When Jon Scowden, former assistant chief of the Westerville Police Department, took the position of chief deputy at the Delaware County Sheriff’s Office, he said it felt “like coming back home.”
Scowden said he was born and raised in Delaware County and graduated from Buckeye Valley High School before heading to The Ohio State University and ultimately, to the police academy. Scowden said he worked a brief stint as a police officer in Powell but spent the past 25 years at the Westerville Police Department.
Scowden currently lives in Centerburg with his wife and three children and added he’s a man of faith and “an open book.”
Delaware County Sheriff Russell Martin said he has known Scowden for many years and offered him the job of chief deputy for the Delaware County Sheriff’s Office after the position became vacant last year.
“This is a dream opportunity for me,” Scowden said. “This is an opportunity where I felt God was leading me, that this is the place I needed to be.”
Scowden said Westerville was “an awesome department” but said he could not turn down the chance to come back home to Delaware.
Martin said Scowden is one of three chief deputies at the department and will oversee the patrol division of the sheriff’s office.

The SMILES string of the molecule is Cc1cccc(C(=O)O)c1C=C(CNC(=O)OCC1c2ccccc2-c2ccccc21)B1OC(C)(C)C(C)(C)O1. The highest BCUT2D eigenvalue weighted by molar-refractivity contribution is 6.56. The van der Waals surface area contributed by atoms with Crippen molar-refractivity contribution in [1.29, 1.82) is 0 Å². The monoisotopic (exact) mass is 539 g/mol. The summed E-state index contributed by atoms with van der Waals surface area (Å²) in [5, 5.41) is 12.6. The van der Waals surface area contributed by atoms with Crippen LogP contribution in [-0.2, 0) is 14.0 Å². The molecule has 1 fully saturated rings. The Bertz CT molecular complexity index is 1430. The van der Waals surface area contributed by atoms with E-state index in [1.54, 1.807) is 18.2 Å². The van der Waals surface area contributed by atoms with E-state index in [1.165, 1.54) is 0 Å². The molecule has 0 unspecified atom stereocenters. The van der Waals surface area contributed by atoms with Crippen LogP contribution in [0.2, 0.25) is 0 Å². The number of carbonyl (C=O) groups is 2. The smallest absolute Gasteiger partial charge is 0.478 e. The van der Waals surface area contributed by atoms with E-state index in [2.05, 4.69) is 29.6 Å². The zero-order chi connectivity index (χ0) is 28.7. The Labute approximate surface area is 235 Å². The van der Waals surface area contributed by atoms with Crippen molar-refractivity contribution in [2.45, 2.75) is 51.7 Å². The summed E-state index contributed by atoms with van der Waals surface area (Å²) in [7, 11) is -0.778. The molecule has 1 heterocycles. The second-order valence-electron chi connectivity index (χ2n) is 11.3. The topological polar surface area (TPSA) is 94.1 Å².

“We’re fortunate to have him,” Martin said. “I’ve known Jon for 38 years. We have a lot of history, both personal and professional, and he fits in line with what we look for overall. He’s empathetic and understands the community we serve.”
Martin praised work Scowden did in Westerville when he helped lead an initiative to educate autistic individuals on how to interact with the police and vice versa.
Scowden said he has a son who has high-functioning autism and considered what would happen if his son was stopped by a police officer while he was driving.
“How would he react? How would that police officer interact with him, because I know the communication disability that there is there?” Scowden said.
Scowden added he has helped train 400 law enforcement officers across the state and said the sheriff encouraged him to continue the training after moving to Delaware. “We feel it’s very important.”
Scowden said he knows there’s a difference between municipal law enforcement and county law enforcement and said he’s excited to learn and be part of the Delaware County community.
“I want to learn,” Scowden said. “This is a new learning opportunity for me. I’m looking forward to learning all the different aspects of the sheriff’s office. I know a lot of people here that I just haven’t seen in years.”
Glenn Battishill can be reached at 740-413-0903 or on Twitter @BattishillDG.